Ticketmaster Summer in Stages

Forever Plaid

Stuart Ross
Katie Plews for Ovation
Upstairs at the Gatehouse

George Crawford, Chris Short, Alex Zane and Cameron Burt Credit: Darren Bell
Alex Zane, George Crawford, Cameron Burt and Chris Short Credit: Darren Bell
Alex Zane, Cameron Burt, George Crawford and Chris Short Credit: Darren Bell

Forever Plaid is a (fictional) close harmony group formed by four young American guys while at high school and this is a celebration of a range of popular music from the fifties.

Stuart Ross created the show on the quirky conceit that in 1964, after playing at weddings and bar mitzvahs, they were on their way to their first big gig when they were all killed in a car crash with a coachload of convent schoolgirls on their way to the studio to attend the Beatles' debut on American television. Now, more than half a century later, they find themselves back on earth—and in Highgate, north London.

They have been given the chance to present the performance they worked so hard to prepare for, but can they still remember what they rehearsed back then? Stuart Ross’s script gets a great deal of fun out of their attempts to do so, making this much more than a concert of oldies—there is even a delightfully silly send-up of the Ed Sullivan Show. It is worth pointing out that in the US in the '50s, plaid was a term synonymous with square: though it does have a tartan number, this isn’t a Scottish show.

Forever Plaid is perhaps more revue than narrative musical. Things may sometimes seem a bit of a shambles, but that's all part of the fun. It’s the characters in a carefully planned muddle, not the performers, with the quartet led by Cameron Burt’s Frankie, with Smudge (Christopher Smart) a rich bass and stepbrothers Sparky (Alexander Zane) and Jinx (George Crawford), who is so nervous he gets a nosebleed.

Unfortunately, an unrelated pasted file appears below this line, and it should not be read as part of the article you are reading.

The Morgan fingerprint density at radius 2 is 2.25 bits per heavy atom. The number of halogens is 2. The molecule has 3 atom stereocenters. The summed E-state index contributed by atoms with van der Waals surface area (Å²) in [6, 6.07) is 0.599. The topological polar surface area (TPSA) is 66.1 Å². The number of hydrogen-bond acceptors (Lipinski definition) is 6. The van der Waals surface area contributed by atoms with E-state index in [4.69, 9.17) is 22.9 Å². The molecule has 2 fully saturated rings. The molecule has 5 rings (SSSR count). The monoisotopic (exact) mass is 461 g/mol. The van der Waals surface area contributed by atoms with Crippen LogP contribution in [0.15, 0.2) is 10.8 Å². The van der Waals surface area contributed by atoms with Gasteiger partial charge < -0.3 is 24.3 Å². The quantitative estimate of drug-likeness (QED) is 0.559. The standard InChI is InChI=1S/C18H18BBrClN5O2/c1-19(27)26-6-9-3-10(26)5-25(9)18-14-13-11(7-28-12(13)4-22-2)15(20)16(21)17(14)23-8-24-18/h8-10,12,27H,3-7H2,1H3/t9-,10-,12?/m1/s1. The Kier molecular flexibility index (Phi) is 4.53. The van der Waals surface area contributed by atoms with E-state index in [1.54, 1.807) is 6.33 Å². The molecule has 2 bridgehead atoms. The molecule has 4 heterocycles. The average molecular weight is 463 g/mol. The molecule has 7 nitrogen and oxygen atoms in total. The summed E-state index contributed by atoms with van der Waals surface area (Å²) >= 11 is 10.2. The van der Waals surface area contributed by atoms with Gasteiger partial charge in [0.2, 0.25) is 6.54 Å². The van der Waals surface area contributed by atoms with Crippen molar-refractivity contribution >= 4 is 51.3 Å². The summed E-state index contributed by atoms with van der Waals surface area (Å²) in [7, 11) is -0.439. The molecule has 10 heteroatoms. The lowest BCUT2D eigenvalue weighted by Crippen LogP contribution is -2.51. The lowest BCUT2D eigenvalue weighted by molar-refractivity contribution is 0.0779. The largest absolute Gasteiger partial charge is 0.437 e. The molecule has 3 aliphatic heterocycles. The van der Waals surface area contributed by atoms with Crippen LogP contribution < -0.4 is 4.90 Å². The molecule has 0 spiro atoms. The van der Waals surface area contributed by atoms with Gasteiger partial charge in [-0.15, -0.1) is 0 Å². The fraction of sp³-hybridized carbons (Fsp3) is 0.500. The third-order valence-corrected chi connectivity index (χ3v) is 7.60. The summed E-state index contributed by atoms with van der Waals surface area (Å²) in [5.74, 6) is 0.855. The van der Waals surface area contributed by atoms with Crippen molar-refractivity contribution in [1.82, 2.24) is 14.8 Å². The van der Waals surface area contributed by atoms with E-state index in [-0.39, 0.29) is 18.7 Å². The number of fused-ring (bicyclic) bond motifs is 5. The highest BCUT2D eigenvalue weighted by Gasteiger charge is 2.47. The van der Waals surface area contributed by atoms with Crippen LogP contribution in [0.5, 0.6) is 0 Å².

Their repertoire is extensive, nearly 30 numbers from doo-wop to calypso. "Three Coins in a Fountain" to "Papa Loves Mambo", "Love is a Many Splendored Thing" to "Magic Moments", "Chain Gang" to "Day-O", even the Beatles' "She Loves You" sneaks in—with many more that you may never have heard before.

That may sound like an excuse for a nostalgia fest for anyone whose memories go back to the '50s, but this isn’t a show for geriatrics. These are four well-matched vocalists who make a great sound together. They also have good comic timing and prove dab hands (and feet) in Racky Plews's witty choreography.

John Plews's direction keeps staging simple: all the emphasis is on the performers and sharing with the audience in this intimate venue. The band are just musical director Ian Oakley on keyboard and Jess Martin on double bass, but they make a huge contribution to the show’s success.

This production was going to be this theatre’s 2019 Christmas show, but lockdown was announced before it opened. It got just one performance when the dress rehearsal was turned into a public performance. It is great to see that cast, like the fictional Plaids, now back and Upstairs at the Gatehouse reopened.

With a more than halved, spaced-out audience following COVID-safe regulations (with an update to the show to reflect them), it can’t be economically viable until they are lifted, but after so many months dark, Ovation is clearly delighted to be welcoming audiences back again and audiences are having a good time.

Reviewer: Howard Loxton